Digital credential wallets are a tool, usually an app, to keep learning and employment records in one place. They’re part of a larger digital trend that goes beyond higher education. The Departments of Motor Vehicles in multiple states offer digital licenses; the Department of Homeland Security is looking to do the same with digital visas and thousands of convenience stores now ask for digital age verification instead of a driver’s license from those buying alcohol.

Academia initially saw digital wallets as a way of easing the transition for transfer students. That application remains, but a new focus is giving students a feeling of ownership over their records and achievements.

“It becomes a part of what the learner controls instead of having the credentials sit on a platform that may or may not go out of business, or be issued to an email you may not have access to,” said Kerri Lemoie, executive director of the Digital Credentials Consortium. “As long as it’s in your wallet, you have control over it and who sees it.”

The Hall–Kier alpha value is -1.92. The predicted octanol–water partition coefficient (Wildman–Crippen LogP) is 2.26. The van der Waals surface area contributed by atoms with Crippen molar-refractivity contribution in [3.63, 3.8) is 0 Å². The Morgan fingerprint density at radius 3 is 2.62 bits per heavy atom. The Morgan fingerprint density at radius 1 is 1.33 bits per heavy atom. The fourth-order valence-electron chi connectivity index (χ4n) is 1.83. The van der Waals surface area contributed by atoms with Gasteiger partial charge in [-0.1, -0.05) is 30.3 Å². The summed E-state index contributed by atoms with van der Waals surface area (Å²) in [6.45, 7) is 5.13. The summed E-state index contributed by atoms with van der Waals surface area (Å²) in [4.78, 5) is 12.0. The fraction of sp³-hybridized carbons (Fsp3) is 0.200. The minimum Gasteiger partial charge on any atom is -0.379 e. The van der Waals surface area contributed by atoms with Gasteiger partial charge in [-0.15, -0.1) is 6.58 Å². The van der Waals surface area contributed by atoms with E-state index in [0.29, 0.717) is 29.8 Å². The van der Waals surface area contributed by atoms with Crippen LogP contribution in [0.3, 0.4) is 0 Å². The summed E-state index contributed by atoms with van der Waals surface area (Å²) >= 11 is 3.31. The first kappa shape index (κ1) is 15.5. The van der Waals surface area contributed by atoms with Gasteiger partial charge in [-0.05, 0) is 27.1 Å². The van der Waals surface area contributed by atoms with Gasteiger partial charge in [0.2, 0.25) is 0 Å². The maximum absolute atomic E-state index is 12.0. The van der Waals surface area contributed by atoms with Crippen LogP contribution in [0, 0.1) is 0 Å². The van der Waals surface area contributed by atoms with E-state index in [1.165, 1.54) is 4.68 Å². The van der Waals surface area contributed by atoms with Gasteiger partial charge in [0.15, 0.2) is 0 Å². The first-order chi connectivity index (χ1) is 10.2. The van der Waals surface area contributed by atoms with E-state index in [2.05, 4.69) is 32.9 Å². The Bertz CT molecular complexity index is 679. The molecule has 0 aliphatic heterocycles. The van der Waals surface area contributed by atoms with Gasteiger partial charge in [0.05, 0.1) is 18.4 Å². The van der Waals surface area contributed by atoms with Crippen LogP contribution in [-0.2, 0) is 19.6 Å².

Keisha Campbell, executive director for enrollment services at Morgan State University, pointed toward digital wallets’ ability to better connect and market students to potential employers. She gave the example of a student with a 2.3 GPA that may have more applicable skills for a job than a student with a 4.0 GPA.

“It’s a storytelling opportunity; one thing you can do with this is fill in some of the gaps and spaces that a transcript may not,” Campbell said. “It’s important to recognize you’re learning all along the way and whether you leave with a diploma or a credential, it’s still helpful.”

State government systems have also taken note of the potential benefits of digital wallets. Both Indiana and Alabama are launching digital wallets for learners.

A screenshot of Alabama’s digital wallet.

Alabama’s state government is among a growing group that is adopting digital wallets in an effort to help the workforce secure jobs.

Alabama Talent Triad